Some time ago, I stumbled upon this paper:
Searls, D. T., Mead, N. A., & Ward, B. (1985). The relationship of students’ reading skills to TV watching, leisure time reading, and homework. Journal of Reading, 158-162.
Sample is very large:
To enlarge on such information, the National Assessment of Educational Progress (NAEP) gathered data on the TV viewing habits of 9, 13, and 17 year olds across the U.S. during its 1979-80 assessment of reading skills. In this survey, 21,208 9 year olds, 30,488 13 year olds, and 25,551 17 year olds responded to questions about their back- grounds and to a wide range of items probing their reading comprehension skills. These data provide information on the amount of TV watched by different groups of students and allow comparisons of reading skills and TV watching.
The relationship turns out to be interestingly nonlinear:
For understanding, it is better to visualize the data anew:
I will just pretend that reading comprehension is cognitive ability, usually a fair approximation.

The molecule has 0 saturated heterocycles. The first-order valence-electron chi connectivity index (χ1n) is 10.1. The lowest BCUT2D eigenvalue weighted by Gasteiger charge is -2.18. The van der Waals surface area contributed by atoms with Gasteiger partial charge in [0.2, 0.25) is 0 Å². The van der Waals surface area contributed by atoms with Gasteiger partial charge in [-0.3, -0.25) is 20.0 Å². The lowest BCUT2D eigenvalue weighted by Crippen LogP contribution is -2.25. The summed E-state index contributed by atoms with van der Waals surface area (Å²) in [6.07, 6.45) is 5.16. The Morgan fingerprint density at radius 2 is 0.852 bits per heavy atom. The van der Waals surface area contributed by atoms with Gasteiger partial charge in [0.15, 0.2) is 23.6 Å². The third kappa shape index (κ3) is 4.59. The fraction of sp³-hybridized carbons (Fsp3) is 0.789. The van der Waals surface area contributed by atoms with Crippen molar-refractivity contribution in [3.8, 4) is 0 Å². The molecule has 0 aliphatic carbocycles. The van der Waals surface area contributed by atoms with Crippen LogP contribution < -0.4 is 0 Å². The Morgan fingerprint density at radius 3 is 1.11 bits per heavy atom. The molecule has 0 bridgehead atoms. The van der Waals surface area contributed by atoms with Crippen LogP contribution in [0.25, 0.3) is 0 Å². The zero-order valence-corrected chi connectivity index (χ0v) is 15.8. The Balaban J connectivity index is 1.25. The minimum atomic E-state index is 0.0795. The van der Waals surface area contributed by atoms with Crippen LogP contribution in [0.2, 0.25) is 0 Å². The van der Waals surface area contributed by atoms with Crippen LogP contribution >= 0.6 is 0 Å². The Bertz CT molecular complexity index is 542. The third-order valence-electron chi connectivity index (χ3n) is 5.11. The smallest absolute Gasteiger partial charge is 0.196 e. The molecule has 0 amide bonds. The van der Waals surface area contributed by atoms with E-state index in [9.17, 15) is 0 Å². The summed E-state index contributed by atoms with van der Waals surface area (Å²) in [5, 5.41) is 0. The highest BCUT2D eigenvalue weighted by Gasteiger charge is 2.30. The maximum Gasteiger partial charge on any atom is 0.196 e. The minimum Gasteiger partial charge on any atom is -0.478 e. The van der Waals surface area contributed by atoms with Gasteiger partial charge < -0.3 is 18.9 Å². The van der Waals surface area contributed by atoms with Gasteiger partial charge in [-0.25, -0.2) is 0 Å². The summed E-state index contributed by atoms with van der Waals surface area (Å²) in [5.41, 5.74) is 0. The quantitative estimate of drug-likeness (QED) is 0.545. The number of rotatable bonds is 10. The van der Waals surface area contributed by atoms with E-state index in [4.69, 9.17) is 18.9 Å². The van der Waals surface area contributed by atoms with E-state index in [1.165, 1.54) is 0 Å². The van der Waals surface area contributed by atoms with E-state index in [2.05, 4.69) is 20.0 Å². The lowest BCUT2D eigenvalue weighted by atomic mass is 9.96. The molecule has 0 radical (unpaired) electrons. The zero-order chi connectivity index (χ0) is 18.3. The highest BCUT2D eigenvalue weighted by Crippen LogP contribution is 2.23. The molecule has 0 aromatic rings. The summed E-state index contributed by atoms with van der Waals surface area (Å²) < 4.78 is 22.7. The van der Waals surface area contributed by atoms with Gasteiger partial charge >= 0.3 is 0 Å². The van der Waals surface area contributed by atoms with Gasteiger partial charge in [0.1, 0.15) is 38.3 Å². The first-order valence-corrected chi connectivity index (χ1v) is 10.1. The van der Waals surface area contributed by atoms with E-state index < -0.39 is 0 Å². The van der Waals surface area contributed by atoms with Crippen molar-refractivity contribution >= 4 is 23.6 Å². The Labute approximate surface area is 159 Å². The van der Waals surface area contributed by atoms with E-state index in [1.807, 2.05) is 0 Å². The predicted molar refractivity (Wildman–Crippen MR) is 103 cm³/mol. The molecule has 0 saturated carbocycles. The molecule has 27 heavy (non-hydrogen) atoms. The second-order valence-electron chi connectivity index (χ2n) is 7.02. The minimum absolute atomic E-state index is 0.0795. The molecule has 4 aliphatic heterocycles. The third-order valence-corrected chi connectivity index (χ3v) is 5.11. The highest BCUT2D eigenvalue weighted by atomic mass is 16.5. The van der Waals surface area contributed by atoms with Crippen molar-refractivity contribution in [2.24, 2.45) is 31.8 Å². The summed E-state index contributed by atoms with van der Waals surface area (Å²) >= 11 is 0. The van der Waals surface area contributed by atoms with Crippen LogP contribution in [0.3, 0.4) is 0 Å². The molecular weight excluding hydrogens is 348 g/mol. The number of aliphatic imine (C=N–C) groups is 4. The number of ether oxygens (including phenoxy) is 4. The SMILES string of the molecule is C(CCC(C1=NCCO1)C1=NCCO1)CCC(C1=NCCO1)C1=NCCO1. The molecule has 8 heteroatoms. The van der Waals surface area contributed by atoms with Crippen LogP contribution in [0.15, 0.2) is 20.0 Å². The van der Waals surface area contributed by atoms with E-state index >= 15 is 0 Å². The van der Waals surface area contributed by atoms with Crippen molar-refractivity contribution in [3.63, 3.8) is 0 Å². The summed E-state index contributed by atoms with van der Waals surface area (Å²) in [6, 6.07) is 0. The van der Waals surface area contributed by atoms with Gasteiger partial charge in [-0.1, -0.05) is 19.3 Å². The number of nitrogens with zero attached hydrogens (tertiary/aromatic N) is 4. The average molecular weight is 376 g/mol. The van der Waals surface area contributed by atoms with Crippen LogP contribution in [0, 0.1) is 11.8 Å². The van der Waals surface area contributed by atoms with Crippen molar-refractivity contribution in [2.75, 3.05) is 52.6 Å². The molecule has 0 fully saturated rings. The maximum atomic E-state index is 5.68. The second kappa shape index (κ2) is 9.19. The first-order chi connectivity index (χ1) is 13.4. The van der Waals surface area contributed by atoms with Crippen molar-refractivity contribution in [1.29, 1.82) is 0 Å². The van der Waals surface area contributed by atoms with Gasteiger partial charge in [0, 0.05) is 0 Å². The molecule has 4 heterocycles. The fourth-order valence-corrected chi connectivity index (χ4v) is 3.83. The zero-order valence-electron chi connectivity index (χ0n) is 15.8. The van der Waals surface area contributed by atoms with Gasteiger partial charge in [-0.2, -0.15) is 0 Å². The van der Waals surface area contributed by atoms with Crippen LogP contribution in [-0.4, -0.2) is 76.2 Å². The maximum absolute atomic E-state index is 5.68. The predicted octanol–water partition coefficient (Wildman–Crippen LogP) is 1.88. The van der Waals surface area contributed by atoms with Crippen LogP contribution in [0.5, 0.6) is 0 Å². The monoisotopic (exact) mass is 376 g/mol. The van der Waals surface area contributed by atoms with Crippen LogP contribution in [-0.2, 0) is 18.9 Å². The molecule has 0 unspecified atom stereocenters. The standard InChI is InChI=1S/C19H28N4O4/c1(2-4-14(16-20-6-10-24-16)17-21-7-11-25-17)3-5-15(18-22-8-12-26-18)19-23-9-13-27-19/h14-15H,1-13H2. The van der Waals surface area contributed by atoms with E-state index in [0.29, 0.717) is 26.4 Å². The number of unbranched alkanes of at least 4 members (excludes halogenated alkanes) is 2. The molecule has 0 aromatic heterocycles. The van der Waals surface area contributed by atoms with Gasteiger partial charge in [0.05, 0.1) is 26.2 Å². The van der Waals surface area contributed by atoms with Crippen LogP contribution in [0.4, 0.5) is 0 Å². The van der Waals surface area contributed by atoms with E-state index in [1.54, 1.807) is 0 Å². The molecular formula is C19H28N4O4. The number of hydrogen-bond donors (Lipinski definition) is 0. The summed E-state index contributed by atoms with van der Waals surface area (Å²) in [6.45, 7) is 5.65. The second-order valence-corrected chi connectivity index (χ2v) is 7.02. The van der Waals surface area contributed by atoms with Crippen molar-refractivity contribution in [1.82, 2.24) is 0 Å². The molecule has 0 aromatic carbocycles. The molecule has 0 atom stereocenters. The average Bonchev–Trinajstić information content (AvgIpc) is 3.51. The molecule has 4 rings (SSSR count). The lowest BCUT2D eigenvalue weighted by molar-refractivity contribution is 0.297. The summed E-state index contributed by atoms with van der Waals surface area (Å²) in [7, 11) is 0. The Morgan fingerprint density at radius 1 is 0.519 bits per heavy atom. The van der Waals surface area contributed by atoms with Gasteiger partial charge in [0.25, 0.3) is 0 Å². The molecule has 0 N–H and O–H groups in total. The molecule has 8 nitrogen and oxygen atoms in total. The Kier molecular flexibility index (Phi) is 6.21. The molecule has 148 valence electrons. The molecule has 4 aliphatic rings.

So, if we follow the smarties: At 9 they watch a fairly amount of TV (3-4 hours per day), then at 13, they watch about half of that (1-2), and then at age 17, they barely watch it (<1).
Developmental hypothesis: TV is interesting but only to persons at a certain cognitive ability level. Young smart children fit in the target group, but as they age and become smarter, they grow out of the target group and stop watching.
The code for the plot above.
d = data.frame(c(1.5, 2.2, 2.3), c(3, 3, 1.3), c(5.2, .2, -2.2), c(-1.7, -6.9, -8.1)) d colnames(d) = c("<1 hour", "1-2 hours", "3-4 hours", ">4 hours") d$age = factor(c("9", "13", "17"), levels = c("9", "13", "17")) d = melt(d, id.vars = "age") d ggplot(d, aes(age, value)) + geom_point(aes(color = variable)) + ylab("Relative reading comprehension score") + scale_color_discrete(name = "TV watching per day") + scale_shape_discrete(guide = F)